Gua Bama ("Gua" means "cave" in Bahasa) is an isolated limestone outcrop near Kampong Relong, about twenty minutes' drive from the town of Kuala Lipis in the state of Pahang, in the central peninsula. Tourists visit it to climb the rocks and visit its cave, neither of which we did. Our intent was, instead, ornithological; Gua Bama holds a few pairs of Dusky Crag Martin (Ptyonoprogne concolor), a rare bird in Malaysia (though common enough further north, and in India). We saw a few birds high above us, far out of photographic range. Ornithology satisfied, I spent the rest of our stopover happily pursuing dragonflies around a small marsh at the base of the outcrop. Here are some of the results.
None of the species I found here could be described as rare, or, I suspect, even unusual. I am still, though, very much an odonate beginner, and one was new to me. This was Aethriamantina gracilis, a dainty little blue insect that I suspect I may have confused in the past with the quite similar, but larger and commoner, Brachydiplax chalybea.
Neurothemis fluctuans was, of course, pretty much unavoidable.
However, I seem to have more luck finding males of this abundant species than females, so I am enjoying, for once, the opportunity to present these shots of the species' other half.
Species of Neurothemis and Orthetrum must be the two most common and obvious dragonflies in Malaysia (though there are rarities in each) - the odonatologist's equivalent of a dirt bird. Orthetrum testaceum is, nonetheless, beautiful.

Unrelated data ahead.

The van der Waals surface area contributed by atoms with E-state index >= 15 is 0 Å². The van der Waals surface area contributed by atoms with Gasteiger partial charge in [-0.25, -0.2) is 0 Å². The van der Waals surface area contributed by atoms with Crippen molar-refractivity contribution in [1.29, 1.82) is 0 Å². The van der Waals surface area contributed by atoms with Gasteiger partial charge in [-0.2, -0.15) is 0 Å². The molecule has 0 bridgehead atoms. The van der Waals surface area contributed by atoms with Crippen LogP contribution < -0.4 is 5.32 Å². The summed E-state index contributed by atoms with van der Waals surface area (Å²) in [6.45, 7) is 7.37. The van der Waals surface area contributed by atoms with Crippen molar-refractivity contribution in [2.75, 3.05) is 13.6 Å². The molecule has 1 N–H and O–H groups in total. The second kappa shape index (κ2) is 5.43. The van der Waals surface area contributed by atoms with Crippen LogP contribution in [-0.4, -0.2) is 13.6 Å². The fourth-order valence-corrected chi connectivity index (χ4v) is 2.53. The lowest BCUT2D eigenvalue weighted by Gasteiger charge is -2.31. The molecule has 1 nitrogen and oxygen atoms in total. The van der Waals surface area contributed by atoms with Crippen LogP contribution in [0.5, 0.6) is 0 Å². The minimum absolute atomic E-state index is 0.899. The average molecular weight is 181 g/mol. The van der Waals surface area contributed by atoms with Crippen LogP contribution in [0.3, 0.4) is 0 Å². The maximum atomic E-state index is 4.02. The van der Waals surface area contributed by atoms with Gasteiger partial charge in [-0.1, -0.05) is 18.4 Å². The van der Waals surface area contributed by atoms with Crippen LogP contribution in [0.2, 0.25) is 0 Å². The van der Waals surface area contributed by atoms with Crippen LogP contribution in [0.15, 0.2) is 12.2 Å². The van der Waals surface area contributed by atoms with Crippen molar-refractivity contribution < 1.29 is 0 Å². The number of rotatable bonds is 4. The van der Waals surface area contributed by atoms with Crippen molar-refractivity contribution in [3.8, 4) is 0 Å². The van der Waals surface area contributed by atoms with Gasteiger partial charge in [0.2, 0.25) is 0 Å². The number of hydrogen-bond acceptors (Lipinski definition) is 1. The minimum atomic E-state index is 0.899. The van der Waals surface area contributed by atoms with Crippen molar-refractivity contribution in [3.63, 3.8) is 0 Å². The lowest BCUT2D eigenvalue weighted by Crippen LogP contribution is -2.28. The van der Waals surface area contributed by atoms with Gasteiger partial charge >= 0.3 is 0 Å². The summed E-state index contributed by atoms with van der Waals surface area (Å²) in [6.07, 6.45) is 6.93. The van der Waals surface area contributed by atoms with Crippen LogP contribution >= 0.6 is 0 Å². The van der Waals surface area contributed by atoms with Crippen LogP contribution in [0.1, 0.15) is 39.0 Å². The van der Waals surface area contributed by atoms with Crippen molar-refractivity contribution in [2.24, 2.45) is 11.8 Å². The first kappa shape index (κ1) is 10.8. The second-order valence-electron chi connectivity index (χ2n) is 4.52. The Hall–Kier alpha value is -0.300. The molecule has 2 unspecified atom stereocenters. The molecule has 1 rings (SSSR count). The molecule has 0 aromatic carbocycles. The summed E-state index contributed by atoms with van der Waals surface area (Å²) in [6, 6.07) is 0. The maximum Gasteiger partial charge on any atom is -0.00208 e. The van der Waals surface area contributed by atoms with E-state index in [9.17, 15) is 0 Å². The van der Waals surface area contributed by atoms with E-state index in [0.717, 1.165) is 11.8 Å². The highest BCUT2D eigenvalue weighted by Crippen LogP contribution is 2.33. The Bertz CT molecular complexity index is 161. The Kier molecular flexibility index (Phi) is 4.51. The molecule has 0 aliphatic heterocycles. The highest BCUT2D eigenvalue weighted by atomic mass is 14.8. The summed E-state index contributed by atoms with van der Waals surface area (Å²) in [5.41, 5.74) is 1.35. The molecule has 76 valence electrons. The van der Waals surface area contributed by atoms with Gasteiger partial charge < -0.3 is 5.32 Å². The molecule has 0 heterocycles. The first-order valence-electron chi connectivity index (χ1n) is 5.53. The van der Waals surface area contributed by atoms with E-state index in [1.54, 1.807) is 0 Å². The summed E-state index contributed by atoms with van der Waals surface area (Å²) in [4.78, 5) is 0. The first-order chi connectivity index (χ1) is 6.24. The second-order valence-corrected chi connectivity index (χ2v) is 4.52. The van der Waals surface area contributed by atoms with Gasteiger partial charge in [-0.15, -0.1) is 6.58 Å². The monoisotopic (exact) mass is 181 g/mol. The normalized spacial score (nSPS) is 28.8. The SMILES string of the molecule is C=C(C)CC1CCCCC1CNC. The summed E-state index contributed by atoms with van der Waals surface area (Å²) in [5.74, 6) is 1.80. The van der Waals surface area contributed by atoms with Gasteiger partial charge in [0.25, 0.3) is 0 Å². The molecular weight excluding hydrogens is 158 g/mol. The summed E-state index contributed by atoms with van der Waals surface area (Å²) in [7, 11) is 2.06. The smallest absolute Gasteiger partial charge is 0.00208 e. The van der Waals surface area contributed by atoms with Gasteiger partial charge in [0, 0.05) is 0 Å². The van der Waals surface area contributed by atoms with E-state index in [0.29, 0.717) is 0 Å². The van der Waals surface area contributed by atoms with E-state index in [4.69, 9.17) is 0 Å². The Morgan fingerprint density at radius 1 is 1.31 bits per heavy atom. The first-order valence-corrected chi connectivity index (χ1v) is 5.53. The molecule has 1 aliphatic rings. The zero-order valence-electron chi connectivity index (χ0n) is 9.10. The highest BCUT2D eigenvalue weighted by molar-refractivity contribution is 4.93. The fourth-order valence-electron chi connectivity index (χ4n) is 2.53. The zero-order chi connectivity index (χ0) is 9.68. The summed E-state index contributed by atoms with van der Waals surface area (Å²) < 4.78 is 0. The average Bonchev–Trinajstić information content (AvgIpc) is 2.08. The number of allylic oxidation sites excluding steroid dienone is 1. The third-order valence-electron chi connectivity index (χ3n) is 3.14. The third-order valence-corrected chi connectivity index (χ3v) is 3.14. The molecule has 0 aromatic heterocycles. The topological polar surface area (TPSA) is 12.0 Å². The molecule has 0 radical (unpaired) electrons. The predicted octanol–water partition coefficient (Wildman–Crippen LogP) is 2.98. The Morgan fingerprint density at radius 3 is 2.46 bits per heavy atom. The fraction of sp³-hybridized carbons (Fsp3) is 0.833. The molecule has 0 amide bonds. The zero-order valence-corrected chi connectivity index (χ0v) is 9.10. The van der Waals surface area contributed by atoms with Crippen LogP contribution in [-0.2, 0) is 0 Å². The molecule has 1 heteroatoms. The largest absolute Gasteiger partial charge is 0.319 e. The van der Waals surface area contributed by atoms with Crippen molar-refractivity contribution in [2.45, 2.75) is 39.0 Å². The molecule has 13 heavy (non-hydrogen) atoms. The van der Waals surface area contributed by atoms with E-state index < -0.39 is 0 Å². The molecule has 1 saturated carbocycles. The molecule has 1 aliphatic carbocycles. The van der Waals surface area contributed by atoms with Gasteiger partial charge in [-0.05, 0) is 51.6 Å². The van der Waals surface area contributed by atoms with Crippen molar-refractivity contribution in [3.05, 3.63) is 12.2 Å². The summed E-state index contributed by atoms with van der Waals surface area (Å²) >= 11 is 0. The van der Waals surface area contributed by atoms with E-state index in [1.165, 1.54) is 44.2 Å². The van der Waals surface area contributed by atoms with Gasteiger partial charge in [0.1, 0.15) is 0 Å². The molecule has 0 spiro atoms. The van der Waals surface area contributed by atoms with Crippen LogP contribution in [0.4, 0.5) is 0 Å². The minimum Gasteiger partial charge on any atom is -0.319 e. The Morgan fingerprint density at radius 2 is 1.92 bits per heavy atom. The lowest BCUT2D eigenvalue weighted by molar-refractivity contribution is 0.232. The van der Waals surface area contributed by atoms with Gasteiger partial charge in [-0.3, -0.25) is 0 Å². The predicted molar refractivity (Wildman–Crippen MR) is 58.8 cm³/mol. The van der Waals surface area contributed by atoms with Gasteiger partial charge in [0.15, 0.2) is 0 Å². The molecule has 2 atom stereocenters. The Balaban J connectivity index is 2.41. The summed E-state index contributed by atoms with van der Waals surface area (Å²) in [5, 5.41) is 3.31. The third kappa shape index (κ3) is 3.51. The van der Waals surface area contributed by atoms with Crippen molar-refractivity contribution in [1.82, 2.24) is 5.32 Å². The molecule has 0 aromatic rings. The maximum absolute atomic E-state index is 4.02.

Malaysia is home to a number of bright red dragonflies, and I am just now learning to tell them apart. Rhodothemis rufa is a particularly rich scarlet, with eyes that just meet over the top of its head.
The male Urothemis signata is a startling vermilion, with tell-tale black spots near the tip of his abdomen and cinnamon-brown patches at the base of each hindwing.
Not so much red as day-glo pink: the male Trithemis aurora, named for Homer's rosy-fingered goddess of dawn.
Like many other small dragonflies, Trithemis aurora often adopts an obelisk posture, with abdomen tilted skyward and wings bent to the front.
Finally, the unmistakable and elegant Rhyothemis phyllis, one of my favourite Malaysian dragonflies.
As I said - nothing unusual, but not too bad for a roadside rest stop!